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    The mechanism you describe is certainly associated with other variants of the virus in the same corona class e/g/ MERS and SARS, but although this may also be applicable to COVID-19 it is not established as being the same pathway. Certainly the use of hypertension medication is something that is common to all the 'at risk groups' so far labelled by the NHS. Cardiovascular Diabetes and Old Age all seem to suffer a need for lowered BP levels. My heart team have just doubled my ramipril dose to the max dose and I am about to do a trawl throgh the dossette boxes to turf the little pills out into the round receptacle by my chair.

    Edit to add: an up to date response from the cardiologists
    https://www.mdmag.com/medical-news/acc-aha-esc-advise-ace-inhibitors-arbs-use-covid19


    And here is a good discussion by doctor on the science of this
     
    #14 Oldvatr, Mar 18, 2020 at 11:31 AM
    Last edited: Mar 18, 2020
  15. Oldvatr

    Oldvatr Type 2 · Expert

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    Update: My heart support team have reponded to my request to come off the Ramipril by pointing me to the BHF website where the claims are being debunked thoroughly(?) and they are refusing to put me on anything different such as the Amlodipine that I was using quite successfully before they got involved.

    I note that there is info included in the BHF report that covers the Wuhan Study on co-morbidities associated with Covid-19 which may also be of interest to us as diabetics too..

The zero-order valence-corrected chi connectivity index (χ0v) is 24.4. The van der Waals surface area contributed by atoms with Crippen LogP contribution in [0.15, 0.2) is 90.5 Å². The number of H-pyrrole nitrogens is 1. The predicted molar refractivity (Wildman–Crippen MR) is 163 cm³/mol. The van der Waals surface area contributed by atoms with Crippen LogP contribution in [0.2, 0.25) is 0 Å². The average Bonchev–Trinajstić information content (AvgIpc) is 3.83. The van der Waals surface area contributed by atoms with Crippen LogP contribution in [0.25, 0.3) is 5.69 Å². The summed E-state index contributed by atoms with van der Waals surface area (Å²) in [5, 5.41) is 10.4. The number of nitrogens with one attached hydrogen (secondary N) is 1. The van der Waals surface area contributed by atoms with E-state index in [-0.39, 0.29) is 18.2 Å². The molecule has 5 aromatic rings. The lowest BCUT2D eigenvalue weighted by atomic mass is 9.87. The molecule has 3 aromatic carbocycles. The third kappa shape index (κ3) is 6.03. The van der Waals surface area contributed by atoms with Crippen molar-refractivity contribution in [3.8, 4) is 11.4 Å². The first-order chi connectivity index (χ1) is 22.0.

https://www.bhf.org.uk/informations...agazine/news/behind-the-headlines/coronavirus
     
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  16. JohnEGreen

    JohnEGreen Other · Master

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    Off topic a bit I know but it seems the reports about ibuprofen were wrong although NHS are still recommending we take paracetamol rather than ibuprofen.
     
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  17. Oldvatr

    Oldvatr Type 2 · Expert

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    Those of us on heart meds need to be aware that many heart meds are contraindicated with Ibuprofen and NSAIDS in general, so check the reputable websites like Drugs.com or Medscape or even the BNF
     
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  18. JohnEGreen

    JohnEGreen Other · Master

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    I'm asthmatic so ibuprofen is not a good idea for me any way though I have been known to chance it on occasion. I don't have a specific heart condition my problem was a triple A but have been diagnosed with an irregular heart beat in the past.
     
  19. Oldvatr

    Oldvatr Type 2 · Expert

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    The following treatise is a scientists review of the same topic as per the OP
    http://www.nephjc.com/news/covidace2

    It covers the same ground as the Youtube video I posted earlier, and reaches the same state of confusion, but is definitely in scientific language for anyone who prefers mindfuddling explanations.and an impressive list of experts signing the peer review.

    IMHO the Jury is still out. I have escalated my request to change my medication to the Consultant at the main Hospital in the County and await a reply.
     
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    #19 Oldvatr, Mar 18, 2020 at 11:30 PM
    Last edited: Mar 19, 2020
  20. lindisfel

    lindisfel · Well-Known Member

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    Have you guys seen the youtube video
    The Coronavirus Pandemic update 37?
    I found I couldn't link, it but it was excellent on the subject Ace inhibitors and Arbs and comes up early in a search.
    D.